Tour de France: Who are the yellow jersey favorites?


A glance at Tour de France yellow jersey favorites with predictions from NBC Sports analysts going into the three-week stage race …

Egan Bernal
2019 Tour de France champion
Team: Ineos Grenadiers
Nationality: Colombia

Last year, Bernal ascended mid-Tour to become Ineos’ leader and, at 22, the youngest Tour de France champion in more than 100 years. Ineos’ hopes for an eighth Tour title in nine years largely rest with the Colombian after it left past Tour champions Chris Froome and Geraint Thomas off this year’s roster. Bernal’s most accomplished teammate is Ecuadorian Richard Carapaz, who won the 2019 Giro d’Italia.

Bernal is NBC Sports analyst Bob Roll‘s pick to win the Tour, though he withdrew after three stages of the Criterium du Dauphine with a sore back earlier this month.

“I just think that Ineos is so clever with their preparations for this one race,” Roll said. “He’s got a very capable team, no matter who they take to the Tour de France. I think we did not see the real Egan in the last couple of races.”

Primoz Roglic
2019 Vuelta a Espana champion
Team: Jumbo-Visma
Nationality: Slovenia

The 2007 World junior team ski jumping champion blossomed into a Grand Tour general classification contender the last two seasons. Roglic, who suffered this scary crash before leaving ski jumping, leads the Tour’s other top-tier team, Jumbo-Visma. Many believe that a combination of Ineos’ shuffling (notably the absences of the aging Froome and Thomas) and Jumbo-Visma’s depth could call for a changing of the guard in the peloton.

The 30-year-old is NBC Sports analyst Christian Vande Velde‘s pick to win the Tour. Roglic, a fourth-place finisher in his last Tour start in 2018, has accomplished help in Tom Dumoulin (2018 Tour runner-up) and a promising climber in American 25-year-old Sepp Kuss. Unfortunately, Roglic will not have 2019 Tour third-place finisher Steven Kruijswijk, who dislocated and fractured his shoulder in the Criterium du Dauphine.

“Even though [Roglic] crashed out of the Dauphine [withdrawing as a precaution while leading] … I still think he’s the strongest guy going right now, and that’s all we have to go off of,” Vande Velde said. “We don’t have much.”

MORE: Tour de France TV, live stream schedule

Nairo Quintana
2013, 2015 Tour de France runner-up
Team: Arkea-Samsic
Nationality: Colombia

Quintana hopes to be rejuvenated with a new team after being part of Movistar’s three-headed Tour leadership with Mikel Landa and Alejandro Valverde that produced a best finish of sixth between 2018 and 2019. Quintana, a 30-year-old who was once Froome’s chief rival, also did not finish the Criterium du Dauphine (knee pain). Already with Giro d’Italia and Vuelta a Espana titles, the Colombian can become the eighth cyclist to win all three Grand Tours.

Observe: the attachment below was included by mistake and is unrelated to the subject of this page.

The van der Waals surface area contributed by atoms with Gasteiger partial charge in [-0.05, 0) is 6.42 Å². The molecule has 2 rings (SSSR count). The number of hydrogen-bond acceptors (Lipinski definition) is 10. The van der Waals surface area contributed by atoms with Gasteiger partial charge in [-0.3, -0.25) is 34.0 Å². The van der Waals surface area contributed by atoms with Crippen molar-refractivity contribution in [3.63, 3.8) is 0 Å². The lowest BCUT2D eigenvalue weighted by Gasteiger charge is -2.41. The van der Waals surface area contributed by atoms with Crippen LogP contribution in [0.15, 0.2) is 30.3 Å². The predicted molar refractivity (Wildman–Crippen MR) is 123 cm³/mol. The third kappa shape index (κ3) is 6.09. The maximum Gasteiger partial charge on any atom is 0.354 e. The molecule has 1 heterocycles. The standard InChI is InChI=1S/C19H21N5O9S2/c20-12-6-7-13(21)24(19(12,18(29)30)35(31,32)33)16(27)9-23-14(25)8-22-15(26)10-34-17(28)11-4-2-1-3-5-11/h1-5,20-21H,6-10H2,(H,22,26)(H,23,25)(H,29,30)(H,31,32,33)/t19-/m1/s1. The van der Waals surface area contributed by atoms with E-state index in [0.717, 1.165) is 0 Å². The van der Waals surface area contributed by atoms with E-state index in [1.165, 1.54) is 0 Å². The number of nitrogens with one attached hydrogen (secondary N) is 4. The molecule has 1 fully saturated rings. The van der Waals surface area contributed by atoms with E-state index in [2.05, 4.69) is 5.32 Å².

Thibaut Pinot
2014 Tour de France third-place finisher
Team: Groupama-FDJ
Nationality: France

Considered the best chance for a Frenchman to win the Tour for the first time since Bernard Hinault‘s last of five titles in 1985. Before this 34-year drought, the longest span between French wins in Tour history dating to 1903 was seven races. Pinot, 30, failed to finish his last three Tour starts. In 2019, he tearfully abandoned during stage 19 with a leg injury while in fifth place in the overall standings. If Pinot struggles this year, the French will pin hopes on Julian Alaphilippe, who surprisingly wore the yellow jersey for 14 days last year before ultimately finishing fifth. And Romain Bardet, who was second in 2016 and third in 2017.

Tadej Pogacar
2019 Vuelta a Espana third-place finisher
Team: UAE Team Emirates
Nationality: Slovenia

Last year, at 20, he became the youngest Grand Tour podium finisher since 1974. This year, he can become the first rider to win his Tour de France debut since Frenchman Laurent Fignon in 1983. Pogacar, fourth in the Dauphine, was initially expected to support veteran Fabio Aru in the Tour but is now slated to be a team leader.

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Ukraine officials say athletes should not compete in Olympic qualifiers with Russians

Ukraine Russia Fencing

The Ukraine government decided that its athletes should not compete in 2024 Olympic qualifying events if Russians are present, according to several media reports in Ukraine.

“At a meeting of the government, a protocol decision was made on the proposal of colleague (sports minister Vadym) Guttsait that we take part in qualifying competitions only where there are no Russians,” government minister Oleh Nemchinov said Thursday, according to a Reuters translation of a Ukraine public broadcaster report. “Accordingly, participation outside these criteria may be grounds for depriving federations of their national status.”

A decision has not been published on the Ukraine government website.